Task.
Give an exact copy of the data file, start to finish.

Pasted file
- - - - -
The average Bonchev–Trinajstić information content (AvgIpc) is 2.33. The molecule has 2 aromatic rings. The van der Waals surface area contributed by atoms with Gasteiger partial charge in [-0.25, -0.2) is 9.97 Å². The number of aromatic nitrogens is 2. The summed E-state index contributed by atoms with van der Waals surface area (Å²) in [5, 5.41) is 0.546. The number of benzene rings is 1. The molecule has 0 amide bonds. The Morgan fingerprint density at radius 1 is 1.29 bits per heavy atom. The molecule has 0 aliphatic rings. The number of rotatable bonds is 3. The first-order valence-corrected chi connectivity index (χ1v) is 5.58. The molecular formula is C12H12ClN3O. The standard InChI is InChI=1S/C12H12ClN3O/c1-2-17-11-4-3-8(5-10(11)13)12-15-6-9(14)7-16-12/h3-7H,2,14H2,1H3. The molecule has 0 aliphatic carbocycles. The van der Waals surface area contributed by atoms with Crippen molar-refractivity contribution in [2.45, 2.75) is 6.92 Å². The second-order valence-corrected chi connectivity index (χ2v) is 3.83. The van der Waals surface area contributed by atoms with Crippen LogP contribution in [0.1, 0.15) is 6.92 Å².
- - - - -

The average Bonchev–Trinajstić information content (AvgIpc) is 2.33. The molecule has 2 aromatic rings. The van der Waals surface area contributed by atoms with Gasteiger partial charge in [-0.25, -0.2) is 9.97 Å². The number of aromatic nitrogens is 2. The summed E-state index contributed by atoms with van der Waals surface area (Å²) in [5, 5.41) is 0.546. The number of benzene rings is 1. The molecule has 0 amide bonds. The Morgan fingerprint density at radius 1 is 1.29 bits per heavy atom. The molecule has 0 aliphatic rings. The number of rotatable bonds is 3. The first-order valence-corrected chi connectivity index (χ1v) is 5.58. The molecular formula is C12H12ClN3O. The standard InChI is InChI=1S/C12H12ClN3O/c1-2-17-11-4-3-8(5-10(11)13)12-15-6-9(14)7-16-12/h3-7H,2,14H2,1H3. The molecule has 0 aliphatic carbocycles. The van der Waals surface area contributed by atoms with Crippen molar-refractivity contribution in [2.45, 2.75) is 6.92 Å². The second-order valence-corrected chi connectivity index (χ2v) is 3.83. The van der Waals surface area contributed by atoms with Crippen LogP contribution in [0.1, 0.15) is 6.92 Å².